It is somewhat hard to believe that it is once again the first Friday of the month. This means that it is time for yet another jobs report from the Bureau of Labor Statistics. In this case, the report was rather disappointing as job creation numbers greatly missed the expectations of analysts and average hourly earnings also declined. This report likely increases the chances that the Federal Reserve will cut rates at its next meeting (or perhaps the one in September). This strengthens the argument to have some money invested in fixed income, which I have discussed in a few recent articles.
As just mentioned, the non-farm payrolls number missed the expectations of economists by a fairly large degree. The expectation was that the economy would create 175,000 jobs in May. The actual number from the report was 75,000. This was the lowest number since February and was one of the lowest prints since the early days of the Obama Administration.
Perhaps one of the most disappointing things about this report is that it was lower than the estimates of all 77 Wall Street analysts. There was not a single one among them that guessed a lower number. It was also a full four-sigma below the consensus:
In addition to the disappointing print that we saw this month, the Bureau of Labor Statistics revised both the March and April numbers downward, removing 75,000 jobs in aggregate. This adds to the convictions that I have published quite a few times on this that the economy is not nearly as strong as many in the media have been leading us to believe. This is one reason to believe that the Federal Reserve will opt to cut rates at its next meeting in order to fight against this weakness.
Further evidence of the economic weakness here comes from looking at the longer-term trend. Since the end of the Great Recession, the American economy has created an average of 175,000 jobs per month. As a result of these downward revisions, job growth is now below its long-term average. This can be seen quite clearly here:
Another disappointment here comes from the breakdown of full-time and part-time jobs in the report. In May, the number of full-time jobs declined to 129,625K, which was not only a month-over-month decline of 83,000 but also represents the third consecutive month-over-month decline. This decline was somewhat offset by an increase of 66,000 part-time jobs during the month. This has generally been the trend over the course of this year:
It should be fairly obvious to see why this is a problem for the economy. As a general rule, part-time jobs generate much less income for the job holder than a full-time job would. This makes it much harder to do things like start a family, buy a house, and support the economy through discretionary spending. This is particularly true in the United States given that around two-thirds of the American economy is dependent on consumer spending. This also reinforces our conviction that the Federal Reserve will begin cutting rates in relatively short order.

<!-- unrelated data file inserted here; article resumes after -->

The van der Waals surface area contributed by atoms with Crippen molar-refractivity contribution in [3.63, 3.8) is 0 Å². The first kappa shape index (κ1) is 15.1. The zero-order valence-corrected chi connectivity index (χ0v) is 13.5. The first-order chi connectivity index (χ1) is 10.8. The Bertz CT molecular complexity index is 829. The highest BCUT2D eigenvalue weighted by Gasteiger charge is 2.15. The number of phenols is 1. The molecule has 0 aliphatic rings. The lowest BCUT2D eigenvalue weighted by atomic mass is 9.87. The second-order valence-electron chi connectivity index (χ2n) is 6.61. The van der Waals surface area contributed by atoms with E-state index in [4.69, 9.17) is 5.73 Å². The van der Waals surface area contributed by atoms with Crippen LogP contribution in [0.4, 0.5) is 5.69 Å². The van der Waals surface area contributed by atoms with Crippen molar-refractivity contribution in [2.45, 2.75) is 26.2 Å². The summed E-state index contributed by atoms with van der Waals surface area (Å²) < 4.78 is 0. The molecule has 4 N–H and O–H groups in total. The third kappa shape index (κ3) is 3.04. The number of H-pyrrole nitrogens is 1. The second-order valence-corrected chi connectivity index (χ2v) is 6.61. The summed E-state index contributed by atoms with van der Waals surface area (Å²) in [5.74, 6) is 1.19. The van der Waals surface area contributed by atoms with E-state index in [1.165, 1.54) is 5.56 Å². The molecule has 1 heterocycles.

Finally, we also see evidence that the economy is slowing down by looking at wage growth. In a strong economy with a strong demand for workers, we would expect to see wage growth since employers are forced to offer more money to entice potential employees to join their firm over their competitors. In May though, average hourly earnings increased only 0.2%, which was below the 0.3% expected. In addition, average hourly earnings are only up 3.1% year-over-year, which was below the expectations of 3.2%. It also represents a slowdown from what we saw earlier this year:
This adds further support that the demand for labor is slackening, which is something that we would expect to see in an economy that is slowing down. This is likewise supportive of our thesis that a rate cut may be coming down the pike.
The obvious way to play a coming rate cut is purchasing bonds. This is due to the fact that bond prices typically move inversely of interest rates as older bonds reprice themselves higher so that investors receive the same yield as similar bonds that are freshly issued at current interest rates. One potential way to play this is the Vanguard Total Bond Market ETF (BND). This fund has performed fairly well this year as investors have already begun to buy into it in both a flight to safety and an expectation that the central bank will indeed cut rates in the near future:
The fund still appears to have room to run though as the rate cut has not yet become a done deal. We can therefore expect to see it continue to deliver pricing strength should the bank actually execute a rate cut and thus drive yields down.
In conclusion, the May jobs report was very disappointing and was clearly much worse than what analysts expected. We are certainly seeing signs that the economy is slowing down here but ultimately this may prove to result in the Federal Reserve cutting rates, which the future market currently expects. Investors can take advantage of this by buying bonds or bond funds, such as the Vanguard Total Bond ETF. This fund has already delivered fairly strong performance this month but it certainly has room to run, especially if the Federal Reserve cuts rates. This may be worth taking advantage of.
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Disclosure: I/we have no positions in any stocks mentioned, and no plans to initiate any positions within the next 72 hours. I wrote this article myself, and it expresses my own opinions. I am not receiving compensation for it (other than from Seeking Alpha). I have no business relationship with any company whose stock is mentioned in this article.
Additional disclosure: I have been aggressively buying bonds for my own individual portfolio. I have not purchased BND or any other the other bond ETFs but have instead been doing it using actively-managed funds.